Editor’s note: Brian Clay is a Utah-based tech writer and car enthusiast. He’s been happily married for two years and originally comes from North Carolina.
A few weeks ago I managed to get my hands on Google’s new app, Inbox. So far I love it, but it’s not quite ready to be my go-to email app for a few reasons.
First, let’s start off with the good.
The UI is faster and smoother than the standard Gmail app. It is also more one-hand friendly, which is a necessity if you’re rocking the Nexus 6 monstrosity. For example, when you’re in an email, all you need to do is swipe up to get back to your inbox. The quick email toggle in the bottom right is also fantastic. I also love that Inbox remembers who I last emailed and gives me a quick option to email them again.
One feature I’m on the fence about is bundling. When you get an email, Inbox will automatically determine what category the email should go in. For example, if you get a flight confirmation it will automatically put it in your travel bundle. There are seven pre-set bundles: travel, purchases, finance, social, updates, forums and promos. You do have the option to create additional bundles with customizable rules. So the daily email update from your mom can go straight to a bundle instead of your inbox.
The reason I don’t like bundles is because I like to be able to see all my emails in the inbox, not in separate groups that I have to open. So right now I have the bundling turned off. The fact that Inbox is smart enough to know the difference between the types of emails I get is pretty awesome/stalkerish.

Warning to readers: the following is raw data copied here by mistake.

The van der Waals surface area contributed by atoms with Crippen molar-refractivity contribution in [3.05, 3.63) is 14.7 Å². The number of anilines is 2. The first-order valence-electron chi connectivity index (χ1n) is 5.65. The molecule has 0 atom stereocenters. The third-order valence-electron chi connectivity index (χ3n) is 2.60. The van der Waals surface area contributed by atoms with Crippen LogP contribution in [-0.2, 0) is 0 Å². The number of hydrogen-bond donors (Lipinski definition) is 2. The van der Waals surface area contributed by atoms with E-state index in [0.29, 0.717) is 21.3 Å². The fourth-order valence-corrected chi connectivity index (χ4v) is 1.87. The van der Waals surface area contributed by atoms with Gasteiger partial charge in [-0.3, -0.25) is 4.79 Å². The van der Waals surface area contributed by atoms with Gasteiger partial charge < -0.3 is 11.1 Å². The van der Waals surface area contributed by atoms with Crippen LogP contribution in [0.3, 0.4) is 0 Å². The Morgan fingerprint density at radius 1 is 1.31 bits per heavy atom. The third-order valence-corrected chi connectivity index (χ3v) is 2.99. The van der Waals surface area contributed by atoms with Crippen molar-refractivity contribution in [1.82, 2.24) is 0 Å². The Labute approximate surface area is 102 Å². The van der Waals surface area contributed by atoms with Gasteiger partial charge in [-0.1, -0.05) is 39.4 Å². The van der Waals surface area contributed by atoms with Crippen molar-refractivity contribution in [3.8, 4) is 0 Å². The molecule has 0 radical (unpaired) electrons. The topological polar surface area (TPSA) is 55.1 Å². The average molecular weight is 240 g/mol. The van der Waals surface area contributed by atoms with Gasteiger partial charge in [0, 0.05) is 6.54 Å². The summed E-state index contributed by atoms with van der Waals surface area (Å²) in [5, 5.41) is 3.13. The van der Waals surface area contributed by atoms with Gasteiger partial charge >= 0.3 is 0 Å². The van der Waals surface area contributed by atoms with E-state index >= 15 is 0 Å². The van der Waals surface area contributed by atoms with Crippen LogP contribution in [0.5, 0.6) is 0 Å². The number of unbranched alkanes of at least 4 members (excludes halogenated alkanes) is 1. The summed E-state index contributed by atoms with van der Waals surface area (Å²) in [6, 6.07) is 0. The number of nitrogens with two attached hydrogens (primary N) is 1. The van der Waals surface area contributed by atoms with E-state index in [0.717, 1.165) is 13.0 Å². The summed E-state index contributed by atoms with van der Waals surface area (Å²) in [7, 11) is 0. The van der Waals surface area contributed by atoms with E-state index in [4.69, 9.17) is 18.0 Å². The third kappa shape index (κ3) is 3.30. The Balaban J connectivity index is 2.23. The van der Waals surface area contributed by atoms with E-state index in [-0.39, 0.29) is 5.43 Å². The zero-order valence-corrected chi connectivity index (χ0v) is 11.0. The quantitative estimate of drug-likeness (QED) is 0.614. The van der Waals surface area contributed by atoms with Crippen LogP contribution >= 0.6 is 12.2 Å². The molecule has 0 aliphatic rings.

The snooze feature is great. I have been using a third-party plug-in to handle snoozing, but now that it is a built-in feature, snoozing is much faster and more intuitive. Even the location-based snoozing and reminders work really well.
The desktop version of Inbox is a big step up from Gmail in that it is well-organized and intuitive. Not being taken to a new page when you open an email is a great feature. Instead, the message expands and shrinks right in the fee. Hangouts is also better organized in Inbox; you can have it static on the right side of the screen or you can toggle a drop down. Either way you choose, it looks a thousand times better than Hangouts in Gmail.
Now for all of its great features, there are a few things that don’t work so well.
The biggest potential problem is that, as the app is right now, you can’t use email addresses that end in something other than @gmail.com. That means that I can’t use my work email on Inbox, which forces me to go to Gmail for any work-related emails. This also means that I get notifications from two different apps for the emails. There also isn’t any word on whether Inbox will support POP3 or IMAP, which is a feature Gmail 5.0 just got.
Another potentially problematic feature is that there isn’t any way to “select all” emails. Sure, you can’t select all in the Gmail app either, but on the desktop version you can. On both the app and the desktop version of Inbox there is no “select all” tool. One other problem is that you can’t drag and drop emails on the desktop version of Inbox like you can in Gmail, but that is a minor problem for me.
I’ve done a little testing to see how Inbox does in comparison to Gmail 5.0. I tested send and receive time, as well as load time and number of crashes per week. I conducted all the tests on a stock Moto X on the same Wi-Fi network to the same email address. Check out the charts* below to see how they compare.
While Inbox is slightly slower and crashes a little more often, I still think it’s a worthy effort. It’s also still early on for Inbox, and I am looking forward to retesting after the full release to see how it goes. I can see myself using Inbox as my primary email app as soon as they support my work email. Until then I am going to have to stick to Gmail. What do you guys think? I’ve got one invite left for a lucky commenter.
*Charts provided by DataHero